clock menu more-arrow no yes mobile

Filed under:

Paul George and the Pacers' offense comes back down to earth

After a stellar start to the season, Paul George and the Indiana Pacers' offense are struggling. SB Nation's GIF Tournament V

Kim Klement-USA TODAY Sports

Look at the Indiana Pacers games in the 2014 calendar year, and you'll notice a trend. Both bad teams and good can beat Indiana, as long as they have a decent offense. It's especially possible when opponents score 95 or more points on the Pacers.

Frank Vogel's defense doesn't slip often, but when it does, the offense hasn't been there to save the day. After falling to the Bobcats by 22 points on Wednesday night, Indiana has now lost to Toronto, Atlanta, Denver, Orlando, Dallas, Golden State and Phoenix (twice) since the calendar flipped to 2014. None of those, outside of the Warriors, are great defensive teams.

Indiana's offense ranked 12th in the league at 103.3 points per 100 possessions in the 2013 portion of the 2013-14 season. But since the new year, the offense has fallen to 25th at 102.2 points per 100 possessions, per Though those numbers alone are not a significant drop-off, it's more concerning when the majority of the other NBA teams have only gotten more comfortable and thus more efficient on the offensive end as the season winds along.

At the forefront of the offense is of course Paul George, who told SB Nation's Paul Flannery that one goal this offseason was to improve his mid-range attack. Through the opening month of November, that looked to be accomplished and in a big way. George started the season off white-hot, hitting 51.1 percent of his midrange shots as of December 1. By the end of the 2013 calendar year, he was still going strong, nailing 45 percent of his total midrange attempts. Here's a look at a more specific shot-chart from the Pacers' first game through December 31.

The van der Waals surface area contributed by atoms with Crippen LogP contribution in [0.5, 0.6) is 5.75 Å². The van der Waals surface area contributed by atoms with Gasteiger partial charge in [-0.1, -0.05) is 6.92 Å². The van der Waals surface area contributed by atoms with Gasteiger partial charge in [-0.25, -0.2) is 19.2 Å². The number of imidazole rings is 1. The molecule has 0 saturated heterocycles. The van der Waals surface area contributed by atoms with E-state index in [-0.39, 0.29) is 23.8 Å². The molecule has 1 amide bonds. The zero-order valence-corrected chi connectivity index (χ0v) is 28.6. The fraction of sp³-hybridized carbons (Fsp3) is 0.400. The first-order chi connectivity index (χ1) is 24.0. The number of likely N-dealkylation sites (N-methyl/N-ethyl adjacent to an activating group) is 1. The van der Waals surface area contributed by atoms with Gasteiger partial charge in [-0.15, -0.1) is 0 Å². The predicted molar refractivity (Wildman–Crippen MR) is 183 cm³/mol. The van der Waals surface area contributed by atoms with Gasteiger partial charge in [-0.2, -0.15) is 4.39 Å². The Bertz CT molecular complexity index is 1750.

But in the 2014 calendar year, George is only shooting 36.3 percent from mid-range. The shot chart in January, February and March looks a lot uglier, and it's not just the mid-range game that's suffering. George is also shooting 10 percent worse from five feet and in.


According to Synergy Sports Technology, George finishes most plays as a pick-and-roll ball-handler with 21.2 percent. While he's an adept passer, George is a poor shooter in those situations, hitting 37 percent of his shots as the pick-and-roll ball-handler and scoring just 0.77 points per possession. George shoots six percent better off screens and a whole nine percent better on spot-up attempts. More shockingly, he's even more accurate as an isolation player, hitting 39 percent of those shots.

For the year, George stacks up just fine when comparing efficiency to other notable ball-dominating players at the two-guard or small forward spots.

LeBron James 63.4 32.7
Kevin Durant 56.3 32.5
James Harden 51.8 27.1
Paul George 50.6 28.5
Carmelo Anthony 50.5 32.5
Rudy Gay 48.9 27.6

There's a problem though. The forward's effective field goal percentage -- which accounts for three-pointers being worth more -- has plummeted from 54.6 before to 46.6 percent after the New Year. And it hasn't helped that all season long 28.7 percent of George's shot attempts have come on above-the-break three-point shots. He's hitting just about a third of those attempts.

So is George's offense the reason for a slight regression in Indiana as a whole? It's a huge part of it, that's for sure. Indiana's bench, as well as Roy Hibbert's own offensive struggles, matter too. But for all the talk of George's offensive improvement, he's shooting just 0.4 percent better than his career average of 43.3 percent

Perhaps George needs to be used a little less frequently to get the most out of him.